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Title: Pr roduction potential of maize as a affected d by interc cropping, planting geomet try, popul lation dyn amics and d fertilizer r managem ment
Authors: Rafiq, Muhammad Asif
Keywords: Applied Sciences
Agriculture & related technologies
Garden crops(Horticulture)
Issue Date: 2010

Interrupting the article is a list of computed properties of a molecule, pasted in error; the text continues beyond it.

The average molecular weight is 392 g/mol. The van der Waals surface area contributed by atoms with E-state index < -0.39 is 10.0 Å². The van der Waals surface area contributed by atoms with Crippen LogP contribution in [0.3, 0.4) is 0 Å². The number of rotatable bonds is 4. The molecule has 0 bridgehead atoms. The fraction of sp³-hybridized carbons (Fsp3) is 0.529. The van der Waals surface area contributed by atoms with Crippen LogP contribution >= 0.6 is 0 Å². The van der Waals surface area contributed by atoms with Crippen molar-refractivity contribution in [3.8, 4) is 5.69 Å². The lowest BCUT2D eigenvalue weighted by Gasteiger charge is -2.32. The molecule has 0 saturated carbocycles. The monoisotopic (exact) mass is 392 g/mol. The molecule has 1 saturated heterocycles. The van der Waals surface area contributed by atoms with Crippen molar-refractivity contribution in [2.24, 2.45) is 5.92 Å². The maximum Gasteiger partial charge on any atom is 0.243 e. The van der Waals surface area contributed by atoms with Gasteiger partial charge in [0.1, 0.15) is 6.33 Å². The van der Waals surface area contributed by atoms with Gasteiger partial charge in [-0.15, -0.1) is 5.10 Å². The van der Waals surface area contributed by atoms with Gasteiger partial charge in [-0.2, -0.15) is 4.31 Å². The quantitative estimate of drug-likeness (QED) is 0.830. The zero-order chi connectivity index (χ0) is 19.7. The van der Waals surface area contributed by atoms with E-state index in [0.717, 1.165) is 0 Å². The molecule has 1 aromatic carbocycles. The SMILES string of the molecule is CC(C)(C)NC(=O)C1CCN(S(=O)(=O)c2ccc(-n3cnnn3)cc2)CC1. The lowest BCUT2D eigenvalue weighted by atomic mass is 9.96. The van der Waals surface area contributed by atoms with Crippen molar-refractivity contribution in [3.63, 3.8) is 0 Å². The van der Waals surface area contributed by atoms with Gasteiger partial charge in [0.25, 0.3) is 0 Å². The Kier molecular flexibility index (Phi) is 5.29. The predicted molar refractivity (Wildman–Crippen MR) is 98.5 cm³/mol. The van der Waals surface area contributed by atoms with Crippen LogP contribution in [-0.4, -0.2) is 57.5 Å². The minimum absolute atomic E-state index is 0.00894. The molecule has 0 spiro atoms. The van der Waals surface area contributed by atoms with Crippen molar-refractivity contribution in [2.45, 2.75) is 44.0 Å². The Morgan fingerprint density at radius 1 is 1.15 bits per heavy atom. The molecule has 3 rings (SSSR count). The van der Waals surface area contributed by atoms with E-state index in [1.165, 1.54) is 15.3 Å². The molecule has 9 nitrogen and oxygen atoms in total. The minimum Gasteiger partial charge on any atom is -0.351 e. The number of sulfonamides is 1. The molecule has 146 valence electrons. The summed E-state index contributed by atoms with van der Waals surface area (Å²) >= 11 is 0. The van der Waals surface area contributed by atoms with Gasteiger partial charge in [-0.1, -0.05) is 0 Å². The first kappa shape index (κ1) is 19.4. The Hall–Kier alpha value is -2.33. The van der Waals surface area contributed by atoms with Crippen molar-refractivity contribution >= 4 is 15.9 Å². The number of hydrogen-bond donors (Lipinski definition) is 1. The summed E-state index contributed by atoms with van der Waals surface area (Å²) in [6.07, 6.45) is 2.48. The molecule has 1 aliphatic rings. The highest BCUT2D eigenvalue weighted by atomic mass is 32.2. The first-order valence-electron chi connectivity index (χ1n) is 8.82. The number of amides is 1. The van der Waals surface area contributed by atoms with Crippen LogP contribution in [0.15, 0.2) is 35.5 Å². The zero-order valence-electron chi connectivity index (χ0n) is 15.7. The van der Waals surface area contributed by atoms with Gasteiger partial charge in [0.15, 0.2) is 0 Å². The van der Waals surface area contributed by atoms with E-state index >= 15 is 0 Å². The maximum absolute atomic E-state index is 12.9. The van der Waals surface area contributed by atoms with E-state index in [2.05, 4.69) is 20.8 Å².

Abstract: Investigations into production potential of maize (Zea maize L. cv. Pioneer 30-Y- 87) as affected by intercropping, planting geometry, population dynamics and fertilizer management was carried out at the Agronomic Research Farm, University of Agriculture, Faisalabad, in two field experiments during Kharif 2006 and 2007. Both experiments were carried out in randomized complete block design with split arrangements. First experiment consisted of three nitrogen levels (150, 200 and 250 kg ha -1 ), two zinc levels (0 and 15 kg ha -1 ) and three population densities (57100, 71400, and 999000 plants ha -1 ). Fertilizers were kept in main plots and plant densities in sub-plots. Second experiment comprised of three intercropping systems i.e. maize alone, maize + mungbean (Vigna radiate L.) and maize + mashbean (Vigna mungo L.) and three planting geometries (70 cm apart single row planting, 105/35 cm apart paired row planting, and 140/35 cm apart three row planting, respectively), keeping planting geometries in main plots while intercropping systems in sub-plots. Sowing was done with the help of a dibbler to ensure desired plant population. The results of the experiments are briefly described as under. In the first experiment, growth and development of maize crop was maximum with increase in nitrogen from 150 to 250 kg ha + 15 kg Zn ha -1 and consequently, yield (24 %) and yield components increased. LAI, LAD, and CGR increased with increasing plant populations. Although, yield components decreased with elevated plant densities yet grain yield increased due to more number of plants per unit area. In the second experiment, maize crop sown in double row strips proved superior to other planting geometries in terms of yield and yield components. Although intercropping of legumes in maize reduced growth and development, yield components and finally the grain yield of maize, however additional benefits obtained from intercrops compensated more than the losses in maize production. The effect of planting geometries and intercropping systems was non-significant on grain quality of maize.
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